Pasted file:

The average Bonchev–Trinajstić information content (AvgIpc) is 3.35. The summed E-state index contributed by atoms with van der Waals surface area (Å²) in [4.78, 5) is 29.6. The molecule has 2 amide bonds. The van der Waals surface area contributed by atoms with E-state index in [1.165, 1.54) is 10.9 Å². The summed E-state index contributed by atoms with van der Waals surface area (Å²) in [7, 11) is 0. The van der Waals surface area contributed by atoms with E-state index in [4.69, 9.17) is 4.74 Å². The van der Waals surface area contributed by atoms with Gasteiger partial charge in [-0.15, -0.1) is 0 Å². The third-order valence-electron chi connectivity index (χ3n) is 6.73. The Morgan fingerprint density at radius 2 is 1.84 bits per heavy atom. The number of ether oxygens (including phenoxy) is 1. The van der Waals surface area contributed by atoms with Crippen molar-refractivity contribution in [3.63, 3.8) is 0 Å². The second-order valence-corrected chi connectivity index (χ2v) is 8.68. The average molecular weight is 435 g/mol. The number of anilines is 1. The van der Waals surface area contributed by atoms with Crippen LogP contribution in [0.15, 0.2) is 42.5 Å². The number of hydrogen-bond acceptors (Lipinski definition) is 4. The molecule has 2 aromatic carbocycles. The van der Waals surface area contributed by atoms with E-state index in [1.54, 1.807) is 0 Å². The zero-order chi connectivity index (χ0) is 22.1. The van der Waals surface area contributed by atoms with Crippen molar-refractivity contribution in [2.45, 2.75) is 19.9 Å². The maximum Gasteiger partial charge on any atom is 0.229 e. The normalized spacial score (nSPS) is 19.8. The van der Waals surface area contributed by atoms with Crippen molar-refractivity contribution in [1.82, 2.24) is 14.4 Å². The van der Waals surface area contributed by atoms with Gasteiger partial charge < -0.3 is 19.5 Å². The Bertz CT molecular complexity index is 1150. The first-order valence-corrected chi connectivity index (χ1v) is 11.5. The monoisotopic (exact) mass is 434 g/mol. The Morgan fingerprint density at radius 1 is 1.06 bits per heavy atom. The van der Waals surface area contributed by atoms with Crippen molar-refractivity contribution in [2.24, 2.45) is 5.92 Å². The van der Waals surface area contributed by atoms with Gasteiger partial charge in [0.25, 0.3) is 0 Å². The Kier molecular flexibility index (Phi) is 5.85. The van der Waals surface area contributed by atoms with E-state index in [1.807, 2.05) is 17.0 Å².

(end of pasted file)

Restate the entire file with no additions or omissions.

The average Bonchev–Trinajstić information content (AvgIpc) is 3.35. The summed E-state index contributed by atoms with van der Waals surface area (Å²) in [4.78, 5) is 29.6. The molecule has 2 amide bonds. The van der Waals surface area contributed by atoms with E-state index in [1.165, 1.54) is 10.9 Å². The summed E-state index contributed by atoms with van der Waals surface area (Å²) in [7, 11) is 0. The van der Waals surface area contributed by atoms with E-state index in [4.69, 9.17) is 4.74 Å². The van der Waals surface area contributed by atoms with Gasteiger partial charge in [-0.15, -0.1) is 0 Å². The third-order valence-electron chi connectivity index (χ3n) is 6.73. The Morgan fingerprint density at radius 2 is 1.84 bits per heavy atom. The number of ether oxygens (including phenoxy) is 1. The van der Waals surface area contributed by atoms with Crippen molar-refractivity contribution in [3.63, 3.8) is 0 Å². The second-order valence-corrected chi connectivity index (χ2v) is 8.68. The average molecular weight is 435 g/mol. The number of anilines is 1. The van der Waals surface area contributed by atoms with Crippen LogP contribution in [0.15, 0.2) is 42.5 Å². The number of hydrogen-bond acceptors (Lipinski definition) is 4. The molecule has 2 aromatic carbocycles. The van der Waals surface area contributed by atoms with E-state index in [1.54, 1.807) is 0 Å². The zero-order chi connectivity index (χ0) is 22.1. The van der Waals surface area contributed by atoms with Crippen molar-refractivity contribution in [2.45, 2.75) is 19.9 Å². The maximum Gasteiger partial charge on any atom is 0.229 e. The normalized spacial score (nSPS) is 19.8. The van der Waals surface area contributed by atoms with Crippen molar-refractivity contribution in [1.82, 2.24) is 14.4 Å². The van der Waals surface area contributed by atoms with Gasteiger partial charge < -0.3 is 19.5 Å². The Bertz CT molecular complexity index is 1150. The first-order valence-corrected chi connectivity index (χ1v) is 11.5. The monoisotopic (exact) mass is 434 g/mol. The Morgan fingerprint density at radius 1 is 1.06 bits per heavy atom. The van der Waals surface area contributed by atoms with Crippen molar-refractivity contribution in [2.24, 2.45) is 5.92 Å². The van der Waals surface area contributed by atoms with Gasteiger partial charge in [0.25, 0.3) is 0 Å². The Kier molecular flexibility index (Phi) is 5.85. The van der Waals surface area contributed by atoms with E-state index in [1.807, 2.05) is 17.0 Å².